Virtual Voices
P&R Publishing (Antinomianism) and Baker Books (Culture Shock)

Weekend Reads: Loving the law and combatting culture

Books

Antinomianism: Reformed Theology’s Unwelcome Guest

By Mark Jones

Believers are “not under law,” in that keeping the law does not grant them any right to eternal life. Nonetheless, the law is the “way to life” in this respect: For those saved by grace, keeping the law leads to the possession of eternal life. Antinomians disagree; for them, the law is only a way to death.

We see you’ve been enjoying the content on our exclusive member website. Ready to get unlimited access to all of WORLD’s member content?
Get your risk-free, 30-Day FREE Trial Membership right now.
(Don’t worry. It only takes a sec—and you don’t have to give us payment information right now.)

Get your risk-free, 30-Day FREE Trial Membership right now.

Like the scholastic theologians he admires, Presbyterian minister Mark Jones depends heavily on making distinctions, and one can find many arguments dependent on fine distinctions in Antinomianism: Reformed Theology’s Unwelcome Guest (P&R Publishing, 2013). Jones holds a Ph.D. in historical theology, and though this work aims at a popular audience, it is utterly unafraid to dive deep into Scripture and the work of Reformation-era intellectual giants.

Another distinction: God’s love for His people has two aspects. It is always a love of benevolence, but only sometimes a love of complacency. That is, God benevolently wills good for His people at all times. But when they sin, His complacency or pleasure in them is diminished: David’s adultery “displeased the LORD” (2 Samuel 11:27), and therefore lawbreaking by Christians has real consequences for their walks with God. Similarly, Jones argues, the law is not absolutely opposed to the gospel. Rather, the gospel (like the law) includes threatening for those who do not obey its commands of repentance and faith.

Jones parses slogans like “God doesn’t need your good works, but your neighbor does” and shows how they can quickly be perverted by antinomian understandings: “Christ requires our good works … out of a necessity that has principally in view his glory as the Mediator who comes to see the fullness of his work as the church is conformed to his image.” Such a focus on Christ’s glory motivating godly living can never be misplaced.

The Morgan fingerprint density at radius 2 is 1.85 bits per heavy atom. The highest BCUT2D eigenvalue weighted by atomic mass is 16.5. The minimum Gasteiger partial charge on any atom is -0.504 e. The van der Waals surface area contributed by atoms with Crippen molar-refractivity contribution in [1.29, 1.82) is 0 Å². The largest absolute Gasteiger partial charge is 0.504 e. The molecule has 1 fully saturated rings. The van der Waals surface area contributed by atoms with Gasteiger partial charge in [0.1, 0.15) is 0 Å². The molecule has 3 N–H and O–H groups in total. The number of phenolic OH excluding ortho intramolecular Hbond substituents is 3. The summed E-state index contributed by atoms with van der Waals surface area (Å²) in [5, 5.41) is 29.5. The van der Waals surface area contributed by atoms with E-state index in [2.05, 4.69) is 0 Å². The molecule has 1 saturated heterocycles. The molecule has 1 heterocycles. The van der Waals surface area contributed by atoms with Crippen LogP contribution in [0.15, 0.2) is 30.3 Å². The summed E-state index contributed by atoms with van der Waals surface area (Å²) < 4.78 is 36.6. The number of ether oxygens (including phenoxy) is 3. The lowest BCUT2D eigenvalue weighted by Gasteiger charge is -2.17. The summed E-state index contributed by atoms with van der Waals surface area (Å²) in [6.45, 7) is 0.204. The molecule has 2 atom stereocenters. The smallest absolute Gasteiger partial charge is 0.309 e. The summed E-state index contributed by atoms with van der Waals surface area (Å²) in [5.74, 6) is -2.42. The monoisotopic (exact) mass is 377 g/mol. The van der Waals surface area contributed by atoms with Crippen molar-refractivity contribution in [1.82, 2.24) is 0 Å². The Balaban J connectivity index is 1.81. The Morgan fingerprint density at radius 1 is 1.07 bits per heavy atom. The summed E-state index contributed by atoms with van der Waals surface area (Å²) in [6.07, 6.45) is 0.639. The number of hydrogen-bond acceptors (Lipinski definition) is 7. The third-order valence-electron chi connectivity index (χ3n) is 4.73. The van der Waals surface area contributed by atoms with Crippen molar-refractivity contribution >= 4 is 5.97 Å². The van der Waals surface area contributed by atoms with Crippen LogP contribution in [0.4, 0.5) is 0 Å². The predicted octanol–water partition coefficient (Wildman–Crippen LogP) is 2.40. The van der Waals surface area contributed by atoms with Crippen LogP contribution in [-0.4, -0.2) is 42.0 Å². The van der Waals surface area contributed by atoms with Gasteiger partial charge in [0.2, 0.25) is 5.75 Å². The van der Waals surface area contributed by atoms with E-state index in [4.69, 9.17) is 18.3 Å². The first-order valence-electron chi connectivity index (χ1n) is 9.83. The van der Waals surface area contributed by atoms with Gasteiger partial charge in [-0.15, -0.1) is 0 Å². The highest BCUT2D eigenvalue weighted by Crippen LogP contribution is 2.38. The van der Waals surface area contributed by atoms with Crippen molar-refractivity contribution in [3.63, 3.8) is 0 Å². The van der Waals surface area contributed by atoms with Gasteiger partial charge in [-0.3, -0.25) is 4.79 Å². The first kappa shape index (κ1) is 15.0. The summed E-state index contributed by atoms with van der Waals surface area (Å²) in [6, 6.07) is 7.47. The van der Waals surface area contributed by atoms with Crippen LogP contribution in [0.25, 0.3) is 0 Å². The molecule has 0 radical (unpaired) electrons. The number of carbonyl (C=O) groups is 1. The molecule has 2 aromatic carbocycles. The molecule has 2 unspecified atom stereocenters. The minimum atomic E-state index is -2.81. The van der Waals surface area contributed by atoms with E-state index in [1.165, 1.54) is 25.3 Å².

Culture Shock: A Biblical Response to Today’s Most Divisive Issues

By Chip Ingram

A quick read and a welcomed bit of clear thinking, Culture Shock (Baker Books, 2014) delivers what the subtitle promises: A Biblical Response to Today’s Most Divisive Issues. The author, Chip Ingram, knows about culture shock. He pastored in a conservative small town in Texas. Then he moved to Santa Cruz, Calif., where the University of California, Berkeley, is regarded as comparatively right wing.

In both places, Ingram learned to confront an ambient culture with the truths of God’s Word. His method of analysis is clearly driven by his experience talking to all kinds of people. He first identifies background assumptions and shows how, in terms of those background assumptions, the thinking of (say) homosexual activists makes sense. Then he calmly dismantles those assumptions with a combination of Scripture and science.

Predictably, 60 percent of the issues Ingram covers are sex-related: sexuality in general, homosexuality, and abortion. The other two—environmentalism and the relationship between religion and politics—are every bit as contested. He presents non-negotiable principles that Christians ought to know—things like, “Homosexual behavior is a moral issue in which something ‘wrong’ (like stealing or lying) is being promoted as something right,” and, “The unborn are living human beings, loved by God and deserving, though defenseless, of our respect and protection.”

Ingram presents these conclusions peacefully, with apologies for the un-loving behavior of many Christians—but he still presents them. He also argues that the role of the church is not as a politically activist organization, but as a disciple-making organism. So “let the church be the church” by praying for government leaders—and don’t expect the government to make society righteous. God makes people righteous and thus makes nations righteous. And He does so by using His Word and His pastors to inform His people about the truth they need to know.  

Caleb Nelson
Caleb Nelson

Caleb, a graduate of Patrick Henry College, is a Presbyterian rancher from Northern Colorado who loves the quirky, the eccentric, and the true.

Comments

You must be a WORLD member to post comments.

    Keep Reading

     

    Hello, darkness

    Teenagers and the literature of hopelessness and suicide